If you take it seriously and you invest time and effort in planning, then you're already halfway to success.
5. Are various campaign rewards typically more or less successful?
For example, if you're launching an ethical food business, providing tote bags to your supporters is great because when they take the bags to the farmer's market, they're advertising your business to your perfect target audience. If you're doing an activist campaign or a social change movement, providing t-shirts with slogans is great. People love t-shirts so they will be more likely to contribute. They're now promoting your message more broadly when they wear them.
The very best rewards do what we call "double duty". They make your supporters feel rewarded but they also help you achieve your wider goals.
Ask yourself: What are the rewards that will help your supporters spread your message, get more involved, experience the good you’re creating, or feel more deeply connected?
6. I'm part of a nonprofit that currently relies on corporate fundraising but we would like to diversify. Is crowdfunding a good starting point for nonprofits?
Organizing a gala or making 100 t-shirts to sell has huge upfront expenses. While you need to invest in the effort of planning, creating and running it, a crowdfunding campaign doesn't necessarily need to cost anything up-front.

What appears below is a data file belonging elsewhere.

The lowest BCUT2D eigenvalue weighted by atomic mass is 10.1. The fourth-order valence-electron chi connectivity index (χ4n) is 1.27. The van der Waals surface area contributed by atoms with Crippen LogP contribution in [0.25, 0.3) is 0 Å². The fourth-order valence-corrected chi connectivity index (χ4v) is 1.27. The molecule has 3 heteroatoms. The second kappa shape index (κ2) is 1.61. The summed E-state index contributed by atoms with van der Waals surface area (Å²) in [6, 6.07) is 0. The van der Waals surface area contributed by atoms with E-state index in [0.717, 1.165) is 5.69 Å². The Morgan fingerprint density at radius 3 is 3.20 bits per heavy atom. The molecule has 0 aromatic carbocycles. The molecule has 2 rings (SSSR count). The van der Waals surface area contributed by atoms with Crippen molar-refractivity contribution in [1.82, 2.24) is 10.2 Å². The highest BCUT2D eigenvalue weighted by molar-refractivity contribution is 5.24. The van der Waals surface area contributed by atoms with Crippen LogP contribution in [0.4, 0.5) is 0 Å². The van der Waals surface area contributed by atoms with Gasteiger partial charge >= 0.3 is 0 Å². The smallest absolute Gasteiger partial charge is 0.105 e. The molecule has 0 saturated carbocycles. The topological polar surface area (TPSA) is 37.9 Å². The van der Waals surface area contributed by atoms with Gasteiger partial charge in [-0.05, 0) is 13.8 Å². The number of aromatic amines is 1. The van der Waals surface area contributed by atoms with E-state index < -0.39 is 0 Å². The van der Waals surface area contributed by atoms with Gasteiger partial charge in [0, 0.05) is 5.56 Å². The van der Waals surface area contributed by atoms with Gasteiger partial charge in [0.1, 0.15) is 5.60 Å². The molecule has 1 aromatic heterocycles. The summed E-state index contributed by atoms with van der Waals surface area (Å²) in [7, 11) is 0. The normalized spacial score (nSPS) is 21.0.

My advise for nonprofits looking to diversify funding sources: start relatively small.
7. How can crowdfunding help me to build community around my organization?
The funds you raise are an output of the community you've built. People go wrong with crowdfunding when they think of it purely in transaction terms.
Crowdfunding is relational: it's building a tribe around your idea, startup, organization, or project.
You wouldn't crowdfund if you didn't need the money, but the long-term asset, which is still there long after the money’s gone, is an empowered community with a sense of ownership around what you do. That's ultimately what can carry you forward and help you achieve great impact.
8. How much relationship building do I need to do before I start crowdfunding?
Crowdfunding is all about relationships. Every transaction represents a relationship, new or old.
The best way to acquire new supporters is through existing supporters and peer-to-peer sharing.
9. How is crowdfunding connected to credit development?
Because SEFA wants to support the sector, they're willing to experiment and be innovative. What we've come up with is exactly what you're describing - using reward-based crowdfunding in our platform as a qualifying instrument for debt investment from them. We hope to see more of this in the future; often there's a lot of power when we combine different types of fundraising, or assets, in order to find the best mix to support the growth of the sector.
10. What role does crowdfunding play in the disruption of the current economic structure?
11. What's the difference between traditional crowdfunding and equity crowdfunding?
Equity crowdfunding is when you buy a share in the company through the crowdfunding campaign.
Rather than pre-purchasing products or donating to good work, you invest in the company in the way of an early-stage angel investor.